Sunday, 31 March 2013

On directed mutations

One argument used against cultural evolution is that culture features "directed mutations" - while in the organic realm, the "direction" of mutations is not associated with positive fitness outcomes.

Here's Massimo making that case:

a cardinal tenet of the Modern Synthesis (and indeed of the original Darwinism) is that mutations — the ultimate source of novelty in evolution — are random with respect to fitness outcomes. It is important to understand this point.

This is indeed an idea associated with the modern synthesis. However:

  • It wasn't part of Darwin's thinking;
  • It is not correct.

Darwin may have called variation "spontaneous," "accidental" and "chance" - but he didn't reach the level of dogmatic assertions on this issue later authors did. His descriptions were generally OK.

Mutations are normally deleterious, and are heavily constrained by natural selection. Selection builds error correction and detection mechanisms. If influences mutational hotspots. It acts on chemical concentrations of intracellular mutagens. It acts on mutagenic DNA sequences - such as LINEs and SINEs. Organic mutations prefer junk DNA to coding regions. They also prefer recently-mutated regions. Both patterns bias mutations in the direction of being less maladaptive than "random" mutations would be. Selection acts on mutation rates in many ways - controlling its rate on a species-by-species basis - and a tissue-by-tissue basis. Mutations hit the old more than the young. They hit somatic tissues more than germ-line cells. They hit redundant organs more than unique ones.

The result of all this is that the most deleterious mutations are eliminated, or fixed - and the remaining ones are closer to neutral. This leads to mutations being less deleterious than they would otherwise have been.

In other words, actual mutations are less deleterious than random mutations would be. Mutations are thus directed in favour of positive outcomes.

Steven Pinker says:

Genetic mutations and recombinations are strictly typographical, twiddling the As, Cs, Ts, and Gs with no foreknowledge of their effects on the organism's interactions with the world.

However, this is just wrong. We know that mutations occur in a manner shaped by natural selection to avoid their most negative consequences, while promoting adaptive outcomes - for example via mutations in the immune system.

What is the response to all of this by supporters of the modern synthesis? It turns out that that they radically shift the goalposts:

A genetic mutation is a matter of chance from the evolutionary perspective – or is a matter of "evolutionary chance" – if and only if it is not specifically caused in an (exclusively) adaptive way by a physico-chemical process in response to environmental conditions.
- Evolutionary Chance Mutation: A Defense of the Modern Synthesis’ Consensus View - Francesca Merlin

So: apparently, these days, mutations are a matter of "evolutionary chance" iff they are adaptive!

I think it is pretty clear that the idea of mutations being random with respect to fitness has been lost. That is too ridiculous an idea for anyone to seriously entertain these days. It is contradicted by too much evidence. Instead the goalposts have been dramatically shifted to mutations not being adaptive - on average. That's a pretty high bar.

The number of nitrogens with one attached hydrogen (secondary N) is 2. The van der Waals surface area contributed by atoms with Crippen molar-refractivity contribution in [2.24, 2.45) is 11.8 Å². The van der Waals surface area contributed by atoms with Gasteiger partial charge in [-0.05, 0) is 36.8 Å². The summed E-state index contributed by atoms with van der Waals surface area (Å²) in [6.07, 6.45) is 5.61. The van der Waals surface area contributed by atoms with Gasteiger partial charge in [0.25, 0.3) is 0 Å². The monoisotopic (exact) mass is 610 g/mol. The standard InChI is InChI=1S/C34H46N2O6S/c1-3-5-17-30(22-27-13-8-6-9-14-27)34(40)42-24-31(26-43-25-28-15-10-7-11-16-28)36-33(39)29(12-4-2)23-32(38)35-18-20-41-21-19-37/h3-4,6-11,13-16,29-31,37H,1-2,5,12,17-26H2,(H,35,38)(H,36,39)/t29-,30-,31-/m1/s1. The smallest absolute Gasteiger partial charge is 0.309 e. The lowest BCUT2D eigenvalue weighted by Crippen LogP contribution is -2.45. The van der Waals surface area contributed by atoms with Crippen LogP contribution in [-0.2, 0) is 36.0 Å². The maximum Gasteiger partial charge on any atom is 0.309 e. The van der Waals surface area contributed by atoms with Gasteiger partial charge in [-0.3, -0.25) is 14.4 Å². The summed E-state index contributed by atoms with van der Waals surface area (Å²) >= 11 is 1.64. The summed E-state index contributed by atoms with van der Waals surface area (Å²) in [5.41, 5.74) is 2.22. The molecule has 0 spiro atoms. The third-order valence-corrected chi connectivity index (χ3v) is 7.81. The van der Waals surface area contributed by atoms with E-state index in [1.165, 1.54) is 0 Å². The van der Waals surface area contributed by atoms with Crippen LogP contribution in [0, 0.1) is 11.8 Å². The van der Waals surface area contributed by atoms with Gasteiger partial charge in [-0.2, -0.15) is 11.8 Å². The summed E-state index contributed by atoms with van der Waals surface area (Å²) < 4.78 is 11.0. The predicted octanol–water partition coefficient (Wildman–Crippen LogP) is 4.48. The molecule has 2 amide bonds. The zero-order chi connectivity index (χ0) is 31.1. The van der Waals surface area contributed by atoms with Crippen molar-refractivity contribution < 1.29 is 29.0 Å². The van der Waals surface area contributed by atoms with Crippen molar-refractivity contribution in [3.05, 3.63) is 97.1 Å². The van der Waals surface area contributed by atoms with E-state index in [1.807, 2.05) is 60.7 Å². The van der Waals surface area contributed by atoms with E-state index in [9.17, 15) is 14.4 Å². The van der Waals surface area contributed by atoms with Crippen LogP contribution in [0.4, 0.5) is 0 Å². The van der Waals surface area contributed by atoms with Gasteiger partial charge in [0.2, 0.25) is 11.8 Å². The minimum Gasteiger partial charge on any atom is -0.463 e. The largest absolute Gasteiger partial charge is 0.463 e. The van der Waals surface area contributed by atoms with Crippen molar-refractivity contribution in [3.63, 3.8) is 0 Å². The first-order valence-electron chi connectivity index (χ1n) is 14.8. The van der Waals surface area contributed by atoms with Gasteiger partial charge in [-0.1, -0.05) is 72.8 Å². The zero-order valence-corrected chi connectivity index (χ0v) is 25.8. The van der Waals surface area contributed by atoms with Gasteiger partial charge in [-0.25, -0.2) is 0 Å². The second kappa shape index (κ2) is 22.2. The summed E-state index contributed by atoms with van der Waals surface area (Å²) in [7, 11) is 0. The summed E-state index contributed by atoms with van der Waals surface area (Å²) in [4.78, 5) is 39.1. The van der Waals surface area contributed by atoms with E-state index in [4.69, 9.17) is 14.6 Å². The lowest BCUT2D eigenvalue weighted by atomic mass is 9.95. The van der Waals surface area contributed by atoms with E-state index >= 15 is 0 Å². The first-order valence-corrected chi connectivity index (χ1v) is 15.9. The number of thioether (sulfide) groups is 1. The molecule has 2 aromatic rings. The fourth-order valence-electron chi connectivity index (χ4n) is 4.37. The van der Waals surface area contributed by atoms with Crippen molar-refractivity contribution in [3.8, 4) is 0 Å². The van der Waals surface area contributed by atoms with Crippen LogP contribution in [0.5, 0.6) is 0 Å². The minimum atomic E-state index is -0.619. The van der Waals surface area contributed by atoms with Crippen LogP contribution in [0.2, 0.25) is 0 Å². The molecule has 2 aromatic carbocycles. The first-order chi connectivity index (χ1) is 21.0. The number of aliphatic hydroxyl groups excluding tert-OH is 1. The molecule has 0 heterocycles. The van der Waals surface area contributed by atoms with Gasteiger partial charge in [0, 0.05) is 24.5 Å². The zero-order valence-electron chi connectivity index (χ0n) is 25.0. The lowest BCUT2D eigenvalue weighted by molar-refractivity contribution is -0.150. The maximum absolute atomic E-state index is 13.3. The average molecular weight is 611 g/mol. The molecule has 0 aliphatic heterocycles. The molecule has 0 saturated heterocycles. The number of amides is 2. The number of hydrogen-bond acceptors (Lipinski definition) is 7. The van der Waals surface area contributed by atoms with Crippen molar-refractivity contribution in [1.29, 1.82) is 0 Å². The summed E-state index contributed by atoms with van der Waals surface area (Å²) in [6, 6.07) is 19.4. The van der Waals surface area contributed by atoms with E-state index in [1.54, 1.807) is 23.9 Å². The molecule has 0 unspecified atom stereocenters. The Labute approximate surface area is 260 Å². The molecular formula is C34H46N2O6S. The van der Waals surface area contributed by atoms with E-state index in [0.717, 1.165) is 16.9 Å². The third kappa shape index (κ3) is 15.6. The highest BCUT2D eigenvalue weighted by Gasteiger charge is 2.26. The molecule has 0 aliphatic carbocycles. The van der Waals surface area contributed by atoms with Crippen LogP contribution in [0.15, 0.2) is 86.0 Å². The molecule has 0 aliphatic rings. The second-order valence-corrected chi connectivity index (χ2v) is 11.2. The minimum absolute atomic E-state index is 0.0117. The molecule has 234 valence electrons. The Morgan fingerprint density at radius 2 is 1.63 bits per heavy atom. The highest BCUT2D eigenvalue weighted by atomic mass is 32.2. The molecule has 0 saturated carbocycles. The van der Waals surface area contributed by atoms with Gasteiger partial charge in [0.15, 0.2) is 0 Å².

I should add that I think that the idea of "evolutionary chance" is a farcical idea. Let's leave the concept of "chance" to statisticians - who are clear what they mean by it.

Jerry Coyne offers a quite different defense:

What we mean by “random” is that mutations occur irregardless of whether they would be good for the organism. That is, the chances of an adaptive mutation occurring is not increased if the environment changes in a way that would favor that mutation. The word “random” does not, to evolutionists, mean that every gene has the same chance of mutating, nor that mutation rates can’t be affected by other things. What it means is that mutation is not somehow adjusted so that good mutations crop up just when they would be advantageous
Here mutations must not only occur "non-randomly" - and even being beneficial is not enough - instead, the chance of beneficial mutations arising must be correlated with environmental fluctuations. Again, this is surely a raising of the bar for what it takes to qualify as a "non-random" mutation.

Where does this leave cultural evolution? The claim that mutations are directed in cultural evolution and are undirected in organic evolution is false. Mutations in both cultural and organic evolution are both directed. Differences in the degree of directedness are best regarded as being quantitative - not qualitative.

The other issue that critics raise is that mutations in cultural evolution are much more strongly directed in cultural evolution compared to organic evolution. However, it turns out that most of these critics are comparing memes with genes - using between-host transmission times to calculate the generation time of the memes in question. They ignore - or maybe just don't understand - the idea that memes often have a multi-stage lifespan - which includes multiple rounds of reproduction, recombination and selection inside the brains of their human hosts.

This isn't a fair comparison. If you are compare mutations with multiple rounds of mutation, recombintion and selection, the no wonder the latter process looks like intelligent design coming out out of nowhere. However, that's a topic for another day.

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